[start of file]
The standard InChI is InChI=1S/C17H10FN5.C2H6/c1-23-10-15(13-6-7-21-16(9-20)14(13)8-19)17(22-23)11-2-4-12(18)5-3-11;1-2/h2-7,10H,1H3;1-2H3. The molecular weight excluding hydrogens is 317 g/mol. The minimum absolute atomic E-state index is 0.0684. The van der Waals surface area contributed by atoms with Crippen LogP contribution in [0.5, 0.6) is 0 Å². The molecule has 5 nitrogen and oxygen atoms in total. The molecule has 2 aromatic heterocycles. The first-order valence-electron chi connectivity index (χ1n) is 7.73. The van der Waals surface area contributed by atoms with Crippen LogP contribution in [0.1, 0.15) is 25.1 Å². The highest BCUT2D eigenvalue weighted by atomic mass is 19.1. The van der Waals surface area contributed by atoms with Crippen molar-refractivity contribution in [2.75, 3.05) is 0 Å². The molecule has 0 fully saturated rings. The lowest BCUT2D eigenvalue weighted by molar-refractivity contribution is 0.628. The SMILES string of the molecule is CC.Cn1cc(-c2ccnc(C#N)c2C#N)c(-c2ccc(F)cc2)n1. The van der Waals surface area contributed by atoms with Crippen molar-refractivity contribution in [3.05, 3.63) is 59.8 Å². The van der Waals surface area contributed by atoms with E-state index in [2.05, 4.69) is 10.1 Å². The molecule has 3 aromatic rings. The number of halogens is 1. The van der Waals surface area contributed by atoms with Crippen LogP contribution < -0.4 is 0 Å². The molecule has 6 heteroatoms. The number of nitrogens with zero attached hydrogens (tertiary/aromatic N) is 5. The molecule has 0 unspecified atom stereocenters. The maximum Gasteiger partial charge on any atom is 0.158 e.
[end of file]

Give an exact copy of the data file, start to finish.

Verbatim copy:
The standard InChI is InChI=1S/C17H10FN5.C2H6/c1-23-10-15(13-6-7-21-16(9-20)14(13)8-19)17(22-23)11-2-4-12(18)5-3-11;1-2/h2-7,10H,1H3;1-2H3. The molecular weight excluding hydrogens is 317 g/mol. The minimum absolute atomic E-state index is 0.0684. The van der Waals surface area contributed by atoms with Crippen LogP contribution in [0.5, 0.6) is 0 Å². The molecule has 5 nitrogen and oxygen atoms in total. The molecule has 2 aromatic heterocycles. The first-order valence-electron chi connectivity index (χ1n) is 7.73. The van der Waals surface area contributed by atoms with Crippen LogP contribution in [0.1, 0.15) is 25.1 Å². The highest BCUT2D eigenvalue weighted by atomic mass is 19.1. The van der Waals surface area contributed by atoms with Crippen molar-refractivity contribution in [2.75, 3.05) is 0 Å². The molecule has 0 fully saturated rings. The lowest BCUT2D eigenvalue weighted by molar-refractivity contribution is 0.628. The SMILES string of the molecule is CC.Cn1cc(-c2ccnc(C#N)c2C#N)c(-c2ccc(F)cc2)n1. The van der Waals surface area contributed by atoms with Crippen molar-refractivity contribution in [3.05, 3.63) is 59.8 Å². The van der Waals surface area contributed by atoms with E-state index in [2.05, 4.69) is 10.1 Å². The molecule has 3 aromatic rings. The number of halogens is 1. The van der Waals surface area contributed by atoms with Crippen LogP contribution < -0.4 is 0 Å². The molecule has 6 heteroatoms. The number of nitrogens with zero attached hydrogens (tertiary/aromatic N) is 5. The molecule has 0 unspecified atom stereocenters. The maximum Gasteiger partial charge on any atom is 0.158 e.